in my left ear, the clang of pots as 二姨 preps dinner. the melody of some old Taiwanese song, a sad auntie epic, streams over the stone floors and cool concrete. the singer’s sweetness and the symphonic violins soften the cold of winter.
in my right ear, birds chirp on the mountain. the ground is resting after a weekend of clanging around. we’re prepping for a refurbishing of the house. yesterday, i learned where the needles were in this house when sent to find them to remove XiaoXiao’s splinter from the yard work.
rooting is difficult. rooting is beautiful.
feeling cement has always been devastating, but it’s never felt as punctuated as when i returned to taiwan (what do we call our waters and islands?) this time. cement irked me as i walked about taipei. i grieved the runoff of the silt onto the roads and into the puddles outside of the rainy taipei main station.
my aunt said i have submerged a seed within that needs to be cultivated. like the monks who tell me to water my roots well. being home, i feel so present to the disturbances that were daily life in the u.s. in nyc, friends and i would often discuss how we were reduced to numbness or quivering for intimacy.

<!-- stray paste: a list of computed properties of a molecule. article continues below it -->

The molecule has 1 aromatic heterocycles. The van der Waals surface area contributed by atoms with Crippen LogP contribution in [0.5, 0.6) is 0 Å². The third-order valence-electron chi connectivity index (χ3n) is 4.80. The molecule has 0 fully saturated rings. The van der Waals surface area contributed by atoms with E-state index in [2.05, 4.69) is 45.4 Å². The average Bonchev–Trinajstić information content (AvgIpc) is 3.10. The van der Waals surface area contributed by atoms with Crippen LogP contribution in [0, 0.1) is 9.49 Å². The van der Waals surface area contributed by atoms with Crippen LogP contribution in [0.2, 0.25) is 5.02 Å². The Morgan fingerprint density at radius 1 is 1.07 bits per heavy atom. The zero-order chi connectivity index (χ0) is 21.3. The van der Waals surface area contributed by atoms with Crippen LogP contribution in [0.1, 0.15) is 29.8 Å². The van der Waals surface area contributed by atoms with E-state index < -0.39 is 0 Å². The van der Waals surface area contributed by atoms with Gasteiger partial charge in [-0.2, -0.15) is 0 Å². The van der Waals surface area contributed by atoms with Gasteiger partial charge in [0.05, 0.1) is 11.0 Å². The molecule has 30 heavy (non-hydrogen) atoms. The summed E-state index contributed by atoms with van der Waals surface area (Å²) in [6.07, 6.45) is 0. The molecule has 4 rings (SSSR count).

auntie continues: “you won’t find freedom in business. i come from a merchant’s family. you’ll always be chasing customer’s needs, their whims, ever changing yourself. there’s something about a school that’s much more freeing. set the curriculum, the classroom. be loving to your students.”
and she reminds me to stay out of the shadows of my parents. that seems almost everywhere.
do i go south? or do i find a direction of my own?